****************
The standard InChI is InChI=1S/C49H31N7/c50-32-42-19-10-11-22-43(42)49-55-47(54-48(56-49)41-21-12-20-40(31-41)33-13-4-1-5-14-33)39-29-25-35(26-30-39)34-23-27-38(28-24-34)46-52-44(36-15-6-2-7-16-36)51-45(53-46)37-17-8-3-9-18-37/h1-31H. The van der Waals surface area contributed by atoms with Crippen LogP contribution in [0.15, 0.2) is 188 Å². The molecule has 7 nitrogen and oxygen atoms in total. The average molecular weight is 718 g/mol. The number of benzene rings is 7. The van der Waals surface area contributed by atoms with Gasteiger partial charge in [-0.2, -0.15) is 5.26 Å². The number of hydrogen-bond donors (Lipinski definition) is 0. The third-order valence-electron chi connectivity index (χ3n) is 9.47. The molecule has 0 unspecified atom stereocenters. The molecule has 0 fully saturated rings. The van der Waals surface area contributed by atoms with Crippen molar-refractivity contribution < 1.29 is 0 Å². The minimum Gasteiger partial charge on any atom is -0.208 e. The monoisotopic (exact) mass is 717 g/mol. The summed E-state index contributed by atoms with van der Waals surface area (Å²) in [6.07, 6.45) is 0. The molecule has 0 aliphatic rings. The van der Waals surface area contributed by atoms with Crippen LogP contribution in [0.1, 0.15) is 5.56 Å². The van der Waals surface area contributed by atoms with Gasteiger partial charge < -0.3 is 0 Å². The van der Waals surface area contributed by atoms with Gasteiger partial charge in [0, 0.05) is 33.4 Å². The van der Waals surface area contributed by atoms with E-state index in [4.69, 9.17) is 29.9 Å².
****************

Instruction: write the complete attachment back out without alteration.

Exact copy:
The standard InChI is InChI=1S/C49H31N7/c50-32-42-19-10-11-22-43(42)49-55-47(54-48(56-49)41-21-12-20-40(31-41)33-13-4-1-5-14-33)39-29-25-35(26-30-39)34-23-27-38(28-24-34)46-52-44(36-15-6-2-7-16-36)51-45(53-46)37-17-8-3-9-18-37/h1-31H. The van der Waals surface area contributed by atoms with Crippen LogP contribution in [0.15, 0.2) is 188 Å². The molecule has 7 nitrogen and oxygen atoms in total. The average molecular weight is 718 g/mol. The number of benzene rings is 7. The van der Waals surface area contributed by atoms with Gasteiger partial charge in [-0.2, -0.15) is 5.26 Å². The number of hydrogen-bond donors (Lipinski definition) is 0. The third-order valence-electron chi connectivity index (χ3n) is 9.47. The molecule has 0 unspecified atom stereocenters. The molecule has 0 fully saturated rings. The van der Waals surface area contributed by atoms with Crippen molar-refractivity contribution < 1.29 is 0 Å². The minimum Gasteiger partial charge on any atom is -0.208 e. The monoisotopic (exact) mass is 717 g/mol. The summed E-state index contributed by atoms with van der Waals surface area (Å²) in [6.07, 6.45) is 0. The molecule has 0 aliphatic rings. The van der Waals surface area contributed by atoms with Crippen LogP contribution in [0.1, 0.15) is 5.56 Å². The van der Waals surface area contributed by atoms with Gasteiger partial charge < -0.3 is 0 Å². The van der Waals surface area contributed by atoms with Gasteiger partial charge in [0, 0.05) is 33.4 Å². The van der Waals surface area contributed by atoms with E-state index in [4.69, 9.17) is 29.9 Å².